the excess of the tax required to be shown on the return over the amount of tax

The excess of the tax required to be shown on the

This preview shows page 43 - 44 out of 56 pages.

the excess of the tax required to be shown on the return over the amount of tax that is actually shown on the return. The penalty can be avoided if there was substantial authority for the tax treatment; if relevant facts affecting the treatment are adequately disclosed in the return or a statement attached to the return; and in the case of tax shelter items, if the taxpayer reasonably believed that the tax treatment of such item was more likely than not the proper treatment. Code Sec. 6662(d)(2)(B) and (C). The penalty can be waived on showing of reasonable cause and that the taxpayer acted in good faith. Code Sec. 6664(c). Substantial Valuation Misstatement Penalty All taxpayers having an underpayment of tax attributable to a valuation misstatement are subject to this 20 percent penalty. Code Sec. 6662(e). There is a substantial valuation misstatement if the value of any property (or the adjusted basis of any property) is 150 percent or more of the amount determined to be the correct amount of the valuation or adjusted basis of the property. If the portion of the underpayment that is subject to the penalty is attributable to one or more gross valuation misstatements, the penalty will be applied at the rate of 40 percent. A gross valuation misstatement occurs if the value of the property (or the adjusted basis) was 200 percent or more of the correct amount of the valuation of the adjusted basis of the property. Code Sec. 6662(h)(2) (A). No penalty will be imposed on a taxpayer for a substantial valuation misstatement unless the portion of the underpayment attributable to substantial valuation misstatements exceeds $5,000, or $10,000 in the case of a corporation other than an S corporation or a personal holding company. EXAMPLE 2.15 Bert Barge gives a painting he purchased three years ago to his alma mater and takes a charitable contribution deduction in the amount of $50,000, the value placed on it by his art professor friend. If the actual value was only $20,000 and if the tax underpayment is $10,000, Bert would be subject to a $4,000 valuation misstatement penalty (40 percent of $10,000). The valuation was more than 200 percent of the correct valuation. Although valuation misstatements of charitable property resulting in understatements of tax are subject to the accuracy penalty provisions, the charitable deduction penalty waiver for qualified appraisers is still possible. No penalty will be imposed for an underpayment of tax resulting from a substantial or gross misstatement of charitable deduction property if it can be shown that there was a reasonable cause for the underpayment and that the taxpayer acted in good faith. Substantial Overstatement of Pension Liabilities The 20 percent penalty for substantial overstatement of pension liabilities applies only if the actuarial determination of pension liabilities is 200 percent or more of the amount determined to be correct. Code Sec. 6662(f). If a portion of the substantial overstatement to which the penalty applies is attributable to a gross valuation misstatement of 400 percent or more, the penalty is doubled to 40 percent of the underpayment. Code Sec. 6662(h). No penalty is imposed if the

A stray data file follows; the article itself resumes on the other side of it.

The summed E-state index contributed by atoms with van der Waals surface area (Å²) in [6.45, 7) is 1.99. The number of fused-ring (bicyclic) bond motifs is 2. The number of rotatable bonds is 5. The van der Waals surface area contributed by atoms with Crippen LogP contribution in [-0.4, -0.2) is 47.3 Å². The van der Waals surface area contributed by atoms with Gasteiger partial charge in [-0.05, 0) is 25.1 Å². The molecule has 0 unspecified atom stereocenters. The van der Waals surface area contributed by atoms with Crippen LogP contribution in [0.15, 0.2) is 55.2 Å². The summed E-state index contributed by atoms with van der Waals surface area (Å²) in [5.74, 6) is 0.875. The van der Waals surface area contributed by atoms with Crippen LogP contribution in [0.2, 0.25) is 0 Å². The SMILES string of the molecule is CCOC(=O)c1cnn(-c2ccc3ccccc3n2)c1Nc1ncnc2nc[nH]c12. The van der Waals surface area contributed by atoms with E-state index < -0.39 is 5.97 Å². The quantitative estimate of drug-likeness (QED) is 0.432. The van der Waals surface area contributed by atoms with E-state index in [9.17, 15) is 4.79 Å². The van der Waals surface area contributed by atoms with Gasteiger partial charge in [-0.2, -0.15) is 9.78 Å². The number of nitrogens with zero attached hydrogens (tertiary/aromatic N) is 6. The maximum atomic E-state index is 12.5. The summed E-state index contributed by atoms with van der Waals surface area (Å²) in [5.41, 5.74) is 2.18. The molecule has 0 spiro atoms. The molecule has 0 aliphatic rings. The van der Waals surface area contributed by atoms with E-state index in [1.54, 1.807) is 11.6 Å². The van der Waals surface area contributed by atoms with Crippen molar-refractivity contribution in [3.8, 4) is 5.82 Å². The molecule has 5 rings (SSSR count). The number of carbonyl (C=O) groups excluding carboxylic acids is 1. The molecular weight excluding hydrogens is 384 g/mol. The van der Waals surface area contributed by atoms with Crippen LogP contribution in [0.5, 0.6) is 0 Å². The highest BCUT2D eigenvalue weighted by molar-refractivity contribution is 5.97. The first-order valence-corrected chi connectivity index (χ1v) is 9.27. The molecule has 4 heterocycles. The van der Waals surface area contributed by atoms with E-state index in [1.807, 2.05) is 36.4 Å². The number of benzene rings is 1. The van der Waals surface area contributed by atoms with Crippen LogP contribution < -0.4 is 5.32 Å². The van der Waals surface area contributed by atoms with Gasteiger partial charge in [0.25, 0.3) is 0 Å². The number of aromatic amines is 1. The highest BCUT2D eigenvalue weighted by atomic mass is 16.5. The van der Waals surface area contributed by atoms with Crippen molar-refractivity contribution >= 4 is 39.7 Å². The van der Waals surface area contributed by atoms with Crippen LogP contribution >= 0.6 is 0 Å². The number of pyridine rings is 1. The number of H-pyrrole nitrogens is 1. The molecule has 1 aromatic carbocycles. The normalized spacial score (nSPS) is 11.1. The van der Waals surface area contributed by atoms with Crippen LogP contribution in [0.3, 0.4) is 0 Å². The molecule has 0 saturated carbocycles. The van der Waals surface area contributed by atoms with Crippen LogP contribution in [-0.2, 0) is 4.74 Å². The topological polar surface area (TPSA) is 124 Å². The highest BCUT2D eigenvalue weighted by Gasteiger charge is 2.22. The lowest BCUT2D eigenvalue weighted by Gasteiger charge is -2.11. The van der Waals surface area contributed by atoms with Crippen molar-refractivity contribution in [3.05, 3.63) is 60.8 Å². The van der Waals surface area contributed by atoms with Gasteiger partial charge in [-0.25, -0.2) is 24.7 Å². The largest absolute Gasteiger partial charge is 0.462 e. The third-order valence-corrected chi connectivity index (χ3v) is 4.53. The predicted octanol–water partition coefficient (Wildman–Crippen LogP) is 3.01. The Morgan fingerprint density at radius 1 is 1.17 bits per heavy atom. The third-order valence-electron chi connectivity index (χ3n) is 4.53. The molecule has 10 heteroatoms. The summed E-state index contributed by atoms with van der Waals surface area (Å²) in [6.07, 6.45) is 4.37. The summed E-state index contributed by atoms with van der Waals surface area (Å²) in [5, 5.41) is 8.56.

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  • Spring '12
  • rainey
  • Supreme Court of the United States, Taxation in the United States, Income tax in the United States, United States Tax Court

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